X-Message-Number: 25523
Date: Wed, 12 Jan 2005 07:42:43 -0500
From: Thomas Donaldson <>
Subject: CryoNet #25513 - #25522

Well, let's see here:

For Peter Merel: 
I mentioned in my last message that I would give a reference. It is
Rodney A Brooks, ROBOT. Brooks has been a leader in the approach
to building animate robots for some time, and in my previous message
I summarized (I hope clearly) just how he did it. If I remember rightly
something that happened years ago, when I was actually involved with
parallel computing, it turned out that a research group as Stanford
had been able to construct a robot able to move along a road very
slowly and painfully, occasionally running into the gutter or a 
branch of a tree --- and while they were making their robot, which
busily computed every step, Brooks had build several creatures
able to scamper about in similar settings. 

For Mathew Sullivan: 
As I said, you may be interested in my editorial in the coming 
PERIASTRON. As for the durability of our brains, I will defy you to
design a brain using whatever materials which will not be subject
to destruction by some means. A suitable helmet and pressure
suit would protect me from the setup you describe (clothes, too, can
be tools. Spacesuits and diving suits are examples). The fundamental
problem which we try to solve when we engineer anything is to find
a design which will perform as well as possible under the PARTICULAR
conditions under which we want to use it --- and we learn very soon
that no design will do well in all possible circumstances. Given that
if you're going to redesign your body so that it can suffer large
impacts and remain whole, you're dressing it in a helmet and pressure
suit, but making those clothes a part of it rather than removable.
Now do you really want to go everywhere in your pressure suit?

For Jeff Soreff:
Computer neural nets are at best only faint copies of a brain and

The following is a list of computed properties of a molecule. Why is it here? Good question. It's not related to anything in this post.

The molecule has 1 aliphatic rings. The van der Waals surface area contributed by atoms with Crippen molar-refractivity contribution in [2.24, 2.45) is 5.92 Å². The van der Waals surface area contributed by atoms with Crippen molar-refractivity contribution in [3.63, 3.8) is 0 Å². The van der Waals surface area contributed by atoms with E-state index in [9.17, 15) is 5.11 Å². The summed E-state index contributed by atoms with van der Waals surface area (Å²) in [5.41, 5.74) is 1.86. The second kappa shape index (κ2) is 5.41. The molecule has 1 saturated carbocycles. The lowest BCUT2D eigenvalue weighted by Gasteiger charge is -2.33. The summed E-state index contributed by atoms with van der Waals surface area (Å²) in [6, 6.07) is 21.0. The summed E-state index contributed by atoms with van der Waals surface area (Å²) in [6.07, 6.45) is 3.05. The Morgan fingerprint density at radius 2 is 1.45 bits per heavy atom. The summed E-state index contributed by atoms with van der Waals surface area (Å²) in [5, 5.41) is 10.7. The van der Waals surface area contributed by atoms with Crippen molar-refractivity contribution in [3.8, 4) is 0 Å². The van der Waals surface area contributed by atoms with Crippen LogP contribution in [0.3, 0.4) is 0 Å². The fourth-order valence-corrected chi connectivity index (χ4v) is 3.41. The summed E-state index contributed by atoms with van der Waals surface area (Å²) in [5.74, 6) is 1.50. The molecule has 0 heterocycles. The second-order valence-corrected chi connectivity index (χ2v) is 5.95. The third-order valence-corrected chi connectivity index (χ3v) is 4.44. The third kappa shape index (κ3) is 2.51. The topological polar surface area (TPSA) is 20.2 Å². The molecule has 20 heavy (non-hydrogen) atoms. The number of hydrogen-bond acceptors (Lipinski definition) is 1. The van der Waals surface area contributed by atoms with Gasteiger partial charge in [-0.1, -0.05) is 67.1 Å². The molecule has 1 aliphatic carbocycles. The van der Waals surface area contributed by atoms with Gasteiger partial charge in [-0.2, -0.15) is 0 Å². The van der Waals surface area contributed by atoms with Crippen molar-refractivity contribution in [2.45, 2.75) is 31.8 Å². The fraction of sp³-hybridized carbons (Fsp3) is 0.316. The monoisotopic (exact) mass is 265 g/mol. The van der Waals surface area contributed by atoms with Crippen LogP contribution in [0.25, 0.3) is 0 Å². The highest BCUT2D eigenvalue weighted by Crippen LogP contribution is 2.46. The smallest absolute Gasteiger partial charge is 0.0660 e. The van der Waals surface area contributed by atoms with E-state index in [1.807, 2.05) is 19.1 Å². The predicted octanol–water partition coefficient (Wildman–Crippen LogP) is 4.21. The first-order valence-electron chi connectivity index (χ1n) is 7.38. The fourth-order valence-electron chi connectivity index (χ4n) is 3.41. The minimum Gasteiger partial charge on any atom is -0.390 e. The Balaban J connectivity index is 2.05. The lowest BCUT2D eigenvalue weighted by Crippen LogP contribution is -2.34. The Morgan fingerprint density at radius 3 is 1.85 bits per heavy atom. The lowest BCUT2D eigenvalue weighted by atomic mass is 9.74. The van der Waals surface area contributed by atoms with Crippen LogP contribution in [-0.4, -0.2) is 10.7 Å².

how it works. And here I go again: the latest PERIASTRON actually
has a discussion of how real brains work, with its primary source
a series of recent articles in NATURE 431(2004) 759-803. EVEN OUR
Even a true neural net (instead of one imitated in a single
computer) consists of multiple processors (one for each node) ---
which makes our brains very highly parallel. The most interesting
and distinctive thing about the approach taken by the neuroscientists
who wrote these articles was their attempt to work out just what
algorithms the different parts of our brain (including single
isolated synapses) performed. If you're a computer person you 
will have to get used to the biological language; however even by
now we have some algorithmic understanding of how our visual 
centers really work. 

No, I personally doubt very much that the kind of complex neural
nets which make our brains have failed or will fail at common
sense reasoning. But to attempt to imitate a highly parallel
(at least 10^11 processors) with a single processor no matter
how fast, or to fail to take account of the simple fact that
our brain connections constantly change, strikes me as a strategy
which is bound to fail.

And finally to anyone here who subscribes to PERIASTRON: As usual,
there were the usual number of typos. The cover sheet had the
biggest one (I try to reuse my cover sheets). It discussed 
subscriptions as if the rate for a single issue was $3.00 US,
and announced that it would soon increase to $4.00 an issue.
Sorry, but that's already happened. A year (6 issues) used to
be $18. It has now risen to $24.00 US. This was caused by changes
in the exchange rate of the US dollar. My apologies if you
think it's still $3.00 when you get your issue.

And apologies to all those who expected an earlier PERIASTRON. Due to 
various personal and nonpersonal interruptions I found it impossible to
get out a separate September issue before November rose above the 
horizon, so this PERIASTRON is really a double issue. It has a longer
editorial than usual, 2 articles, and more Science Reports than 
usual. It also has 2, rather than just 1, short articles: one about
a species of carp able to remain active for 5 days without oxygen, the
other about nanoscale self-assembly. But still, it is coming quite
late. It's now time for me to think about the NEXT PERIASTRON.

And yes, the side you'll see when you get your issue tells you
of the new Updates to the GUIDE. After all, I don't just publish

              Best wishes and long long life for everyone,

                   Thomas Donaldson

Rate This Message: http://www.cryonet.org/cgi-bin/rate.cgi?msg=25523